[s]) how to effectively self-manage the pt’s disease(s). Education and training related to subsequent reinforcement or due to changes in the pt’s condition or treatment plan are reported in the same manner as the original education and training.
Again, this gives you a little leeway because they’re saying you’re going to train your patient, and let’s say you got a young boy here. He looks to be about eight, nine years old and they have very short attention spans. But this is very critical, you don’t mess with diabetes, and he can get sick very quickly if he doesn’t understand the concept of exercises versus the amount of eating he does and the sleep, and so on and so forth. And what constitutes exercise, because sometimes just playing out in the backyard maybe more exercise than you think.
So, you educate the patient and then you got to educate the parents, then you got to educate the grandparents, probably. Again, this could be spread out especially if you’re doing home visits and the grandparents aren’t there on a specific day. And also, changes, let’s say the patient gets an ear infection and has to take an antibiotic. Blood levels go up and down differently when you’re on antibiotics or even a steroid they might put a child on to dry things up. Again, more education will be needed for the parent especially.
The qualifications of the nonphysician healthcare professionals and the content of the educational and training program must be consistent with guidelines or standards established or recognized by a physician society, nonphysician healthcare professional society/association, or other appropriate source.
It’s not really ambiguous because they’re telling you, you need to have a standard training plan set in place for maybe adults, teenagers, children, caregivers, parents, grandparents, school people – if the child is in public school. This is where you can come in to some problems though. This is what I was just thinking off the top of my head – so your nurse is using 98960 for every visit that she goes out, and she goes out 3 times a day to do injections and is going to do that for six months. Well, then, an auditor comes in and says each time you use 98960, you better document the time you start, the time you stop the education. Not the nurse’s visit, not the time the nurse’s visit with home health, it’s very clear you’ve got to do the time in and the time out. But this is separate; this is the education part of the visit. So, if you got there at 10:00 in the [morning] and you started your education at 10:30 and you ended the education at 10:45 and the visit was over at 10:50. Then you’ve documented how much time in education was given during that visit.
Describe the education given so that it shows change from previous education given. Be very specific and include copy of literature given – this is very important, I know the nurses used to do this quite a bit with home health. Let’s say the patient, especially physical therapy, they were training them – the physical therapist would attach photocopies of the documentation that she gave the patient to show them the exercises that they were to use while they’re recovering from a broken hip after they just got home from that.
It was all on her note so that an auditor could come through and say, “Yes, I see that you did all of this work.” So I would think that you would need to have that if you’re giving education and its specific curriculum. If you don’t want to attach all of that, then you would have a separate notebook for type-1 diabetic education for a child, type-1 education for the caregiver, and then say “Refer to diabetic education book, page 1 section 2 was given on 8/15, 14.” Then you could document it, that an auditor could come back and say, “OK. I see you went out in the morning and you did this education for the mother. You went out in the afternoon when you gave the shot, you educated the child. When you went out in the third injection in the evening, the grandmother was there, and so you gave education for them. This is the documentation you gave them,” and then your plan would be: tomorrow when you go out in the morning… blah, blah, blah. Be as specific as you can.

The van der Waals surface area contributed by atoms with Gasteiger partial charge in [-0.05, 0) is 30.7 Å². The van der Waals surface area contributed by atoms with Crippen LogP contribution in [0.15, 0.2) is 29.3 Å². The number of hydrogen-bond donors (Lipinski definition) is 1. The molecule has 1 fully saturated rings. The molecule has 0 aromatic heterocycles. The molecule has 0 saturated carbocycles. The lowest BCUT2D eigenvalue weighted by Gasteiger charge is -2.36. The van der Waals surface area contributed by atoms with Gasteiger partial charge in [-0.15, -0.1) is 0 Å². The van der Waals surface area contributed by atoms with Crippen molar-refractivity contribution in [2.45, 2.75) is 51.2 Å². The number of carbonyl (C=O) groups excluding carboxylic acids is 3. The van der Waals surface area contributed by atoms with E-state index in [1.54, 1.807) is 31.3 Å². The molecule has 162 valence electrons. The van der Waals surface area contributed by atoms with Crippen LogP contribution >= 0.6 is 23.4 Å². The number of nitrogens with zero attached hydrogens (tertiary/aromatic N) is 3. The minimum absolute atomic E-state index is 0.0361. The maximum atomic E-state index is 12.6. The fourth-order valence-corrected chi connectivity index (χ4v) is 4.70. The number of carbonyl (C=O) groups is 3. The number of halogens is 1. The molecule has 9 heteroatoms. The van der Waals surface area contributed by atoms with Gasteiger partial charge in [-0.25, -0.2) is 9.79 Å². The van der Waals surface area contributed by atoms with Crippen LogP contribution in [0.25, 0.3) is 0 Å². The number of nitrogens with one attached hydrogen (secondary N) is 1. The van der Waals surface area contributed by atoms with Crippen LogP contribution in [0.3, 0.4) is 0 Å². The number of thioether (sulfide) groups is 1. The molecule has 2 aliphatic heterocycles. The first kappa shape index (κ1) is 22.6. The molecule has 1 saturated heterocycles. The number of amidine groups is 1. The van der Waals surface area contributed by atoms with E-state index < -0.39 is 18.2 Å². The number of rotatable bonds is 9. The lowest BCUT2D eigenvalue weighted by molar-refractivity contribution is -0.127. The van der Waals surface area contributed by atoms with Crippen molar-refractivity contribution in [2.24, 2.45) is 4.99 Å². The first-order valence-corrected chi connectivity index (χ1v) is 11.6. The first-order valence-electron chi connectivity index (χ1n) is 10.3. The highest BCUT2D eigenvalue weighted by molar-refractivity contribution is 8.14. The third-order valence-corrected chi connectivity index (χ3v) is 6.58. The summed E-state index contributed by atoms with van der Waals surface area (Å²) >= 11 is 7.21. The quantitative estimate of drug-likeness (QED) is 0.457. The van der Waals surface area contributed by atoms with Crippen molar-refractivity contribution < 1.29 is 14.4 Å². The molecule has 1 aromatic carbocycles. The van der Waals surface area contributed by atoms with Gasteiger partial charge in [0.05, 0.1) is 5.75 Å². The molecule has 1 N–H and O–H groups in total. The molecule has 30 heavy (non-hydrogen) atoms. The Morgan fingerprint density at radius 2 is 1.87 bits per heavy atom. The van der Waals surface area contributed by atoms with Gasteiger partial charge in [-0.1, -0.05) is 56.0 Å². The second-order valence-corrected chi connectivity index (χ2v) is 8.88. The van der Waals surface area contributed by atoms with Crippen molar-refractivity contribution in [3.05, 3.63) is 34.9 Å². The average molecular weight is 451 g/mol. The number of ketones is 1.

It will be very important to show that there is education given three times a day for thirty minutes every day in a six month period of time. Most of your patients, if it’s like home health, they are going to be there for six months, they’ve gotten an approval for six months with the insurance, and the insurance company itself is going to want to know what were you training all of this time three times a day? But if you have a set curriculum where you can say, “OK, I know I’m going out three times a day times however many times that is in six months,” then you can say a standard policy, it’s notebooks there or whatever education you’re doing, you’re being very specific. You can even write down the questions that the patient had or the parent had, that would mean why you would go to 30 minutes or beyond 30 minutes.
Really, in my mind, this is something that a compliance officer needs to establish in an office, that’s where they come in and train the office staff, train the clinicians and make sure that you have something like that notebook for education. And I’m sure diabetes isn’t the only education that you’re doing for children. It could be other, it could be a wound vac, it could be a child who’s in chemotherapy and stuff, and the nurse has to come out and do special training during that time. But you have notebook for all of those different things. And then, if that is in fact what they do, you’re covered. If they can’t do that or can’t document, then I would definitely say don’t be clicking that code on your little sheet. That was pretty interesting; I enjoyed looking at that one.
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